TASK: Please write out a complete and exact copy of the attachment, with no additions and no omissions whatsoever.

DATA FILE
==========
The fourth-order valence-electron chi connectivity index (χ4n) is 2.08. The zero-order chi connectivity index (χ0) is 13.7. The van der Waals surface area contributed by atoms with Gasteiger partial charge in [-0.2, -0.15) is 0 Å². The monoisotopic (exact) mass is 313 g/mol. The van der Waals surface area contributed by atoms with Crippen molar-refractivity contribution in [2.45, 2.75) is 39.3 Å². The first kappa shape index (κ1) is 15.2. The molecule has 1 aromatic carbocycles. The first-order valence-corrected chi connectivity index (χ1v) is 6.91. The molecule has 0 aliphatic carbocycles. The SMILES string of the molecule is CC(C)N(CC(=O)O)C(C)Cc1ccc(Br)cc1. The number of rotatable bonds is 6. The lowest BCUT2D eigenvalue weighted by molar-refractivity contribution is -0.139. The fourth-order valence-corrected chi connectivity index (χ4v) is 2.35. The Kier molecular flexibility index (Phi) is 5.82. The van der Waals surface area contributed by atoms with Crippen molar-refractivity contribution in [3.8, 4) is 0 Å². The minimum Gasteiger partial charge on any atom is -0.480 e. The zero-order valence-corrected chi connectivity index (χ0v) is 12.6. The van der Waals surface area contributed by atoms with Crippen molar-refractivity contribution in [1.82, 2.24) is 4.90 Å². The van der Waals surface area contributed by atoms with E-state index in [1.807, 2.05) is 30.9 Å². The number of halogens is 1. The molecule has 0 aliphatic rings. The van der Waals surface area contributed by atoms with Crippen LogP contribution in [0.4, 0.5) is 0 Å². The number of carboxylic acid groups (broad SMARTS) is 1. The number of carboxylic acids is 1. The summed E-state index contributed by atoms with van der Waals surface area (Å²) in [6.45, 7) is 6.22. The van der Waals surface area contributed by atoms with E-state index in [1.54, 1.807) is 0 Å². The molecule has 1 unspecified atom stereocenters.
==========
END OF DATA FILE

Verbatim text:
The fourth-order valence-electron chi connectivity index (χ4n) is 2.08. The zero-order chi connectivity index (χ0) is 13.7. The van der Waals surface area contributed by atoms with Gasteiger partial charge in [-0.2, -0.15) is 0 Å². The monoisotopic (exact) mass is 313 g/mol. The van der Waals surface area contributed by atoms with Crippen molar-refractivity contribution in [2.45, 2.75) is 39.3 Å². The first kappa shape index (κ1) is 15.2. The molecule has 1 aromatic carbocycles. The first-order valence-corrected chi connectivity index (χ1v) is 6.91. The molecule has 0 aliphatic carbocycles. The SMILES string of the molecule is CC(C)N(CC(=O)O)C(C)Cc1ccc(Br)cc1. The number of rotatable bonds is 6. The lowest BCUT2D eigenvalue weighted by molar-refractivity contribution is -0.139. The fourth-order valence-corrected chi connectivity index (χ4v) is 2.35. The Kier molecular flexibility index (Phi) is 5.82. The van der Waals surface area contributed by atoms with Crippen molar-refractivity contribution in [3.8, 4) is 0 Å². The minimum Gasteiger partial charge on any atom is -0.480 e. The zero-order valence-corrected chi connectivity index (χ0v) is 12.6. The van der Waals surface area contributed by atoms with Crippen molar-refractivity contribution in [1.82, 2.24) is 4.90 Å². The van der Waals surface area contributed by atoms with E-state index in [1.807, 2.05) is 30.9 Å². The number of halogens is 1. The molecule has 0 aliphatic rings. The van der Waals surface area contributed by atoms with Crippen LogP contribution in [0.4, 0.5) is 0 Å². The number of carboxylic acid groups (broad SMARTS) is 1. The number of carboxylic acids is 1. The summed E-state index contributed by atoms with van der Waals surface area (Å²) in [6.45, 7) is 6.22. The van der Waals surface area contributed by atoms with E-state index in [1.54, 1.807) is 0 Å². The molecule has 1 unspecified atom stereocenters.